- Schools have closed down during the national lockdown, prohibiting pupils from attending classes and learning
- This has had a major impact on the country's education and the government is still seeking ways to continue learning during this difficult time
- One organisation has partnered up with the Limpopo Department of Education to start giving radio lessons to matric learners
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As the country battles the novel coronavirus, many sectors have shut down to try and combat the spread of Covid-19.
Amongst those under lockdown are schools across the country. Pupils from Grade 1 to 12 have not been to school in nearly two months - a situation that has proven to be a major challenge for education in SA.
One organisation, the Kagiso Trust, has teamed up with the Limpopo Department of Education to start giving radio lessons to matric pupils for the next three months.
The aim of the initiative is to offer support to rural learners without access to television classes, computers or data.
COO of Kagsio Trust, Themba Mola said:
“Grade 12 learners have already lost more than 30 days since the lockdown coupled with the possibility of losing another month if the phase-in model announced by Minister becomes a 1st of June return. This model of mediating learning will strengthen teaching and learning in the absence of face to face conventional classes.”
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The initiative has partnered up with several radio stations.
Capricorn FM will broadcast classes on MST subjects, including Mathematics, Mathematical Literacy, Physical Sciences, Life Sciences and Agricultural Sciences.
“These are the subjects that are highly enrolled and determine the standard and quality of education offered in Limpopo province. Currently, the main subject of the five, that still poses a serious challenge in the province is Mathematics, whose performance is still below the threshold."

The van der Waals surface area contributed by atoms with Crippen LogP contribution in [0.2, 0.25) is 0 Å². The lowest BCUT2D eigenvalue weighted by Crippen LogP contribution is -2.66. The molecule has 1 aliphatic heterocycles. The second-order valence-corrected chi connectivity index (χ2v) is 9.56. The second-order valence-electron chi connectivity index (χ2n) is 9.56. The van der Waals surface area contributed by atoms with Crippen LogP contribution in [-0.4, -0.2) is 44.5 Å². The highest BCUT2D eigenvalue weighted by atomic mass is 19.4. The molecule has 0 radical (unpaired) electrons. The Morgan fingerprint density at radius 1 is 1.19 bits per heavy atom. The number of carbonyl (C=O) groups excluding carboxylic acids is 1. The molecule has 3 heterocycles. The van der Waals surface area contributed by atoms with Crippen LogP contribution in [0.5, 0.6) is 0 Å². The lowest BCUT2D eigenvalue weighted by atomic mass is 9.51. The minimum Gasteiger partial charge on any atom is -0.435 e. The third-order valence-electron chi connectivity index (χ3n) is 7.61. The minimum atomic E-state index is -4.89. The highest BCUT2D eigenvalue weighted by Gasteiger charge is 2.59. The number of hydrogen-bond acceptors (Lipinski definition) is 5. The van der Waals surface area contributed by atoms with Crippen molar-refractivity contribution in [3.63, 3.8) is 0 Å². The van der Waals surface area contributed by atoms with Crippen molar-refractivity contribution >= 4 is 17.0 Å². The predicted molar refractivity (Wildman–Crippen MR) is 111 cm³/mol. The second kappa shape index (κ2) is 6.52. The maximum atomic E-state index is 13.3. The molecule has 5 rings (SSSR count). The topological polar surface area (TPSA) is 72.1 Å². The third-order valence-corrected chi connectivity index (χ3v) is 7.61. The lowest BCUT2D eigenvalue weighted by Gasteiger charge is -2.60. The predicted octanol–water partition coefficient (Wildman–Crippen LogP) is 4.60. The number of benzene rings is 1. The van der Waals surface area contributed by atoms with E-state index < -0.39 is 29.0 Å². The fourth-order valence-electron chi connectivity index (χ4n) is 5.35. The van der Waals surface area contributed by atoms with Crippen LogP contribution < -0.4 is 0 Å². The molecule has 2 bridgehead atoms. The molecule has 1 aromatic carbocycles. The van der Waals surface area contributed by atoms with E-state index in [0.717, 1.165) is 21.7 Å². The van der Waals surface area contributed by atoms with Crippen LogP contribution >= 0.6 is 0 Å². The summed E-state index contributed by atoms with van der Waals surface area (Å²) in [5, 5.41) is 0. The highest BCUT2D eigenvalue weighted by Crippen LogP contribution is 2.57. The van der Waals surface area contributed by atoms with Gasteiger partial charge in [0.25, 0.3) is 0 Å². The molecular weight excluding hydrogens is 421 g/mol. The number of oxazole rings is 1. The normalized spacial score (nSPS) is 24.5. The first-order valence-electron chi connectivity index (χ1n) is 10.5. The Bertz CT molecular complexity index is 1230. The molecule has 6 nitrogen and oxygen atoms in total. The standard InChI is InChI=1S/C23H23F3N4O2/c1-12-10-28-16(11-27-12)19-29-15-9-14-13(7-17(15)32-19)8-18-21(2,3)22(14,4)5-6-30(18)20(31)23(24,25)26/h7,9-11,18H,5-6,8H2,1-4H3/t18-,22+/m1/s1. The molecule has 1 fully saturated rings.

The other non-MST subjects will be broadcasted by the community radio stations in the both Sekhukhune East and South education districts.
These subjects include English FAL, Sepedi HL, Accounting, Business Studies, Economics, History and Geography.
The Education Department has faced several struggles during the lockdown. Basic Education minister Angie Motshekga has postponed plans to announce the re-opening of schools after releasing an earlier statement saying she'd share “details that include the final dates and detailed plans for the phased approach to the possible reopening of schools” on Thursday.
Motshekga said she needed more time to consult further with the provincial MEC's, IOL reported. Higher education institutions have also struggled to cope with the lockdown.
Under level four, Universities across the country remained closed. However, many have turned to online teaching in an attempt to keep students up to date with the work.
Higher Education Minister Blade Nzimande said:
"Firstly, whatever we do in the PSET (Post School Education and Training) sector, our responsibility is to lower the infection curve. Secondly, we must save the 2020 academic year, but not at the expense of lives. Thirdly, our efforts to save the academic year must avoid worsening the infection curve."
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